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Margaret Gohn - January 2024

Margaret Gohn - January '24 Spotlight Artist
Margaret Gohn - January '24 Spotlight Artist

How and where did your art practice begin? 

I learned the basic techniques of drawing while attending high school in Indianapolis. I enjoyed it enough that I majored in Art at the University of Evansville, in southern Indiana. One of my professors, Carolyn Roth, was especially inspirational. She painted with a loose technique, partly based on Sumi-e ink painting. I appreciated the ability to portray the sense of a plant, or person, or thing with a limited number of brushstrokes. I especially enjoyed drawing and painting from life - whether nature, still life arrangements, or people.

Where do you draw inspiration for your forms/designs? 

I was inspired to try using oil paints after seeing an exhibit at the Art Institute of Chicago, Monet in the 90s: The Series Paintings, in 1990. I appreciated how Monet painted outside (‘en plein air’)  with different lighting and weather conditions - capturing the sense of a place with colorful strokes of paint. I lived near Brown County, Indiana, which had had an early 20th century art colony that was inspired by the French Impressionists - who themselves had been inspired by art from Japan. T.C.Steele was an artist whose home and studio have been preserved. The The T. C. Steele State Historic Site started having plein air paint-outs in the early 1990s which I participated in. I won the top prize a couple of different years.

Later on, I took classes at Indiana University - one with Elise Schweitzer which focused on color, and another with Bonnie Sklarski which focused on expressing emotions and ideas - which I explored using inks. I also studied with Nancy Nichols-Pethick, a painting professor at Indiana State University in Terre Haute - where I went for a Masters of Fine Arts degree. I made it a point to study the history of women artists while I was getting my Masters. Women had been neglected in art history texts when I was getting my Bachelors degree, but by 2010, there was much more information available.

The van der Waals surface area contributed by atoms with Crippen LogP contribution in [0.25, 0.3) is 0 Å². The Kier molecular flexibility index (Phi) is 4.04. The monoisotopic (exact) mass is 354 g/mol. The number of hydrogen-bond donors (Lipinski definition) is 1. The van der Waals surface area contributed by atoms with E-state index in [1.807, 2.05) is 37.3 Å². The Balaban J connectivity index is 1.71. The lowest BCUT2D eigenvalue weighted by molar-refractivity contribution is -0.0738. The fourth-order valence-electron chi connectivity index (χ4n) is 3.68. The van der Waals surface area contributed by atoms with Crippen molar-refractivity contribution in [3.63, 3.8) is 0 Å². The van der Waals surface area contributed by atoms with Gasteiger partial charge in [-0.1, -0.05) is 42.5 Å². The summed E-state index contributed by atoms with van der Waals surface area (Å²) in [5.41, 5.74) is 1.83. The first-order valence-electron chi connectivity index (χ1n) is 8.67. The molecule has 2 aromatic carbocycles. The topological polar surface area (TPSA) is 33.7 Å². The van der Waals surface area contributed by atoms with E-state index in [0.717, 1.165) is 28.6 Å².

What draws you to your specific/preferred medium? 

I have created art in a variety of mediums over the years, but oil is my main one. I appreciate the colors and the textures which can be achieved. I like the intensity of color compared to watercolors. With my plein air paintings, I study a natural area and look for an engaging composition. I familiarize myself with the subject by creating a rough sketch, and then mix the appropriate colors. I lay out the composition with thin paint, followed by details with thick paint. For the most part, once I put down the thick paint I can’t redo much - or it can become a mess. Because of this, the process requires intense focus.

How do you plan your pieces and how do you decide when they’re finished?

My paintings are successful, in my opinion, when they feel ‘alive’. Where the paint strokes express energy while at the same time representing the view I chose to depict. I have painted standing on rocks in the middle of a stream with waterfalls, in cold, snowy forests, and in fields on hot summer days. I have planted acres of wildflowers which I later painted. When I see my plein air paintings, I am taken back to the place and time I painted it. I am aware of how singular each moment is. The next hour, the next day, and the scene will be different. The light is constantly changing - so the process is always a challenge. I am reminded of the weather conditions, the sounds, and the feelings associated with being in a place. I try to capture those sensations when I am painting.

How do community art spaces like Art Hub enhance your ability to make, distribute, and celebrate art? 

I appreciate the Art Hub and other similar venues that I have been a part of because they are great ways to connect with people - whether fellow artists or other art lovers. I enjoy seeing what others are making and the culture which we collectively create.

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